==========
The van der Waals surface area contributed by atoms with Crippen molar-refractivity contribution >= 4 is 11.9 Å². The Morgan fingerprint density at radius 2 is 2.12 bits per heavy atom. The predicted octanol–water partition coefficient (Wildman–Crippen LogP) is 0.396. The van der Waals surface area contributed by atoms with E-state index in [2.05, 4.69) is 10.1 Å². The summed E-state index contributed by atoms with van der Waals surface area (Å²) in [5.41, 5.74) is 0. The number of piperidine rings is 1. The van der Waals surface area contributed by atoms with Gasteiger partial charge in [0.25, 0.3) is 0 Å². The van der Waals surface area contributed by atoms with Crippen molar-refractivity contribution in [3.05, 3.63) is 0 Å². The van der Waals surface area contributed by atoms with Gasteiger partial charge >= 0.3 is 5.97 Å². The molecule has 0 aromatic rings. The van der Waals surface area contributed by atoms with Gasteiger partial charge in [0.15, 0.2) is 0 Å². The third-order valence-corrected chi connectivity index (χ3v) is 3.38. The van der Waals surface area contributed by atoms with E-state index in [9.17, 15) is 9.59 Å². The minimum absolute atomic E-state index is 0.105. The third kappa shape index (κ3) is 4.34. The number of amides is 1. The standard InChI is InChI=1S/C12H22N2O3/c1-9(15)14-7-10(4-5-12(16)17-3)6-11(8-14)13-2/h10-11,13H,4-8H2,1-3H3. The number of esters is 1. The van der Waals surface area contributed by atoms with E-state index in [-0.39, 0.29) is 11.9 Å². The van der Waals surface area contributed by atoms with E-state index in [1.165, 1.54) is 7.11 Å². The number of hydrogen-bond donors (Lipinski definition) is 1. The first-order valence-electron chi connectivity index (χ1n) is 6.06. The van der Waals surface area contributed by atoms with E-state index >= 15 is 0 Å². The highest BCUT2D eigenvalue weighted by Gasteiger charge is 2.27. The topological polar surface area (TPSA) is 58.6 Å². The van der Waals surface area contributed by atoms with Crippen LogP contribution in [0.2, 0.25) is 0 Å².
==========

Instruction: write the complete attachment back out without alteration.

The van der Waals surface area contributed by atoms with Crippen molar-refractivity contribution >= 4 is 11.9 Å². The Morgan fingerprint density at radius 2 is 2.12 bits per heavy atom. The predicted octanol–water partition coefficient (Wildman–Crippen LogP) is 0.396. The van der Waals surface area contributed by atoms with E-state index in [2.05, 4.69) is 10.1 Å². The summed E-state index contributed by atoms with van der Waals surface area (Å²) in [5.41, 5.74) is 0. The number of piperidine rings is 1. The van der Waals surface area contributed by atoms with Gasteiger partial charge in [0.25, 0.3) is 0 Å². The van der Waals surface area contributed by atoms with Crippen molar-refractivity contribution in [3.05, 3.63) is 0 Å². The van der Waals surface area contributed by atoms with Gasteiger partial charge >= 0.3 is 5.97 Å². The molecule has 0 aromatic rings. The van der Waals surface area contributed by atoms with Gasteiger partial charge in [0.15, 0.2) is 0 Å². The third-order valence-corrected chi connectivity index (χ3v) is 3.38. The van der Waals surface area contributed by atoms with E-state index in [9.17, 15) is 9.59 Å². The minimum absolute atomic E-state index is 0.105. The third kappa shape index (κ3) is 4.34. The number of amides is 1. The standard InChI is InChI=1S/C12H22N2O3/c1-9(15)14-7-10(4-5-12(16)17-3)6-11(8-14)13-2/h10-11,13H,4-8H2,1-3H3. The number of esters is 1. The van der Waals surface area contributed by atoms with E-state index in [-0.39, 0.29) is 11.9 Å². The van der Waals surface area contributed by atoms with E-state index in [1.165, 1.54) is 7.11 Å². The number of hydrogen-bond donors (Lipinski definition) is 1. The first-order valence-electron chi connectivity index (χ1n) is 6.06. The van der Waals surface area contributed by atoms with E-state index >= 15 is 0 Å². The highest BCUT2D eigenvalue weighted by Gasteiger charge is 2.27. The topological polar surface area (TPSA) is 58.6 Å². The van der Waals surface area contributed by atoms with Crippen LogP contribution in [0.2, 0.25) is 0 Å².